As you would expect, maintaining such a regime also requires very tight control on information from the outside world. Trips abroad are an impossible dream for all but the top-ranking Party members, and residents of Cuba have to be very careful when talking to any visiting foreigners. Children were being built into the Communist ideal of a “new man”, who would have unquestioning loyalty to the party. Nelson shares a sad story about an international festival that he attended as a young child:
Back in 1978, the Eleventh World Festival of Youth and Students was held in Cuba. I was in the José Martí pioneer camp, better known as Tarará, when a young foreign delegate approached me and kindly gave me a pen. You can't imagine what that gift cost me: a reprimand in front of everyone and the seizure of the small pen. But what hurt me the most, I remember, was being told in front of everyone that I was not acting like a good revolutionary, the greatest insult that an aspiring “new man” could receive.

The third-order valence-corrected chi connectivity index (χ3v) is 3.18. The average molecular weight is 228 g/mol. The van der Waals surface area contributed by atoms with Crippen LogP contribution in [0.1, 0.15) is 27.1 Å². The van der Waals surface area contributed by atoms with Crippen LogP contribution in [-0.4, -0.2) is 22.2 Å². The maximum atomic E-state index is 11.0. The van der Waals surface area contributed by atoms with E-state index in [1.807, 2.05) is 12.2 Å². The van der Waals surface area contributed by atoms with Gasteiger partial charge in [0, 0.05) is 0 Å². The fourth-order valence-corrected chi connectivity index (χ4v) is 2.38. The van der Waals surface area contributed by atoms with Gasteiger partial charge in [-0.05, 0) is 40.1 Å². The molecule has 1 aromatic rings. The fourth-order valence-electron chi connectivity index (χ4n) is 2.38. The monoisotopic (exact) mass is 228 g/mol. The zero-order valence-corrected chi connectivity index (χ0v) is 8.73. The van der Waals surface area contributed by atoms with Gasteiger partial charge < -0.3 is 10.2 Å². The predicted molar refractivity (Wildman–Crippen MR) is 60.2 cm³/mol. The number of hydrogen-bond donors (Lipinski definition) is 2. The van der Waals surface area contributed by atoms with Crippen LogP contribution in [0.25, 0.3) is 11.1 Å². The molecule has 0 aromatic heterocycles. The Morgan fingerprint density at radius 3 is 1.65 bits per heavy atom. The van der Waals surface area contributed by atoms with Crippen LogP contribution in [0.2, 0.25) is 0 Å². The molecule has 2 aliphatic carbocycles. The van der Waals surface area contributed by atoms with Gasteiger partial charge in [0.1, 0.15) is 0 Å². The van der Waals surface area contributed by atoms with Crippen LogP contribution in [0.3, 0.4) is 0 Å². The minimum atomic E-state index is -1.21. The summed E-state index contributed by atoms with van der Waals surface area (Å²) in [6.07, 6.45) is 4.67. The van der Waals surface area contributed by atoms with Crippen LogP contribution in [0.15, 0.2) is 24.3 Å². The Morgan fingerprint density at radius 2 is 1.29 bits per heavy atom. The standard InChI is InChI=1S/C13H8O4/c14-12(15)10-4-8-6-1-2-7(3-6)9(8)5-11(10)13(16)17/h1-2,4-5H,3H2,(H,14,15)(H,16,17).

Beyond that, the government had to work to separate children from their families, to ensure that they would grow up with the approved political views:
But to create a New Man it was not enough to place love for the family in the background, giving priority to love for the revolution and its great leader; physical separation from an early age was indispensable. From the age of 6, children were taken to pioneer camps, where they spent up to a month receiving classes, family customs being replaced with new ones molded by the rulers, thus ending the institution of the family.
In adolescence they forced us to go for forty-five days, in each school year, to the so-called schools in the countryside for forced labor in agricultural activities. Eventually almost all the secondary and pre-university schools transitioned to the countryside, where the youngsters spent little more than 24 hours a week with their families. About the disastrous result of these schools I will comment later.